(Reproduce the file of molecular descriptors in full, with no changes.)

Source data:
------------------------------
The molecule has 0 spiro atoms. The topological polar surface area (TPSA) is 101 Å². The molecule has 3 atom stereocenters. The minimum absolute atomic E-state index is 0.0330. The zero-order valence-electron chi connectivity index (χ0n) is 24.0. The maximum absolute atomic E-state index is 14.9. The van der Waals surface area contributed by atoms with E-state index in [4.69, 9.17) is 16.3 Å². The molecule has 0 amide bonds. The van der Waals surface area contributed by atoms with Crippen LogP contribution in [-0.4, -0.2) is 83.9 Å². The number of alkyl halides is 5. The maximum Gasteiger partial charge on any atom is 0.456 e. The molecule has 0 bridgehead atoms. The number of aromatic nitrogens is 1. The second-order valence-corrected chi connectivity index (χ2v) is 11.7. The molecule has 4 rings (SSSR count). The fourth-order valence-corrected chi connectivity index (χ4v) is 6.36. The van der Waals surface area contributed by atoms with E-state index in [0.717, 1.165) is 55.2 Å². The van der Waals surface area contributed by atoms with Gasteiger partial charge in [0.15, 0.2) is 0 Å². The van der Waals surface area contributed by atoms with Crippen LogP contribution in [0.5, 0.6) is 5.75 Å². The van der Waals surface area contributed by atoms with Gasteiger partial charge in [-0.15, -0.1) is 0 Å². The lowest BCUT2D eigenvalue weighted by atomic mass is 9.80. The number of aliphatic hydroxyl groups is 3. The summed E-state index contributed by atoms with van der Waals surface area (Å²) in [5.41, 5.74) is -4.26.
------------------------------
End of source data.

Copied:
The molecule has 0 spiro atoms. The topological polar surface area (TPSA) is 101 Å². The molecule has 3 atom stereocenters. The minimum absolute atomic E-state index is 0.0330. The zero-order valence-electron chi connectivity index (χ0n) is 24.0. The maximum absolute atomic E-state index is 14.9. The van der Waals surface area contributed by atoms with E-state index in [4.69, 9.17) is 16.3 Å². The molecule has 0 amide bonds. The van der Waals surface area contributed by atoms with Crippen LogP contribution in [-0.4, -0.2) is 83.9 Å². The number of alkyl halides is 5. The maximum Gasteiger partial charge on any atom is 0.456 e. The molecule has 0 bridgehead atoms. The number of aromatic nitrogens is 1. The second-order valence-corrected chi connectivity index (χ2v) is 11.7. The molecule has 4 rings (SSSR count). The fourth-order valence-corrected chi connectivity index (χ4v) is 6.36. The van der Waals surface area contributed by atoms with E-state index in [0.717, 1.165) is 55.2 Å². The van der Waals surface area contributed by atoms with Gasteiger partial charge in [0.15, 0.2) is 0 Å². The van der Waals surface area contributed by atoms with Crippen LogP contribution in [0.5, 0.6) is 5.75 Å². The van der Waals surface area contributed by atoms with Gasteiger partial charge in [-0.15, -0.1) is 0 Å². The lowest BCUT2D eigenvalue weighted by atomic mass is 9.80. The number of aliphatic hydroxyl groups is 3. The summed E-state index contributed by atoms with van der Waals surface area (Å²) in [5.41, 5.74) is -4.26.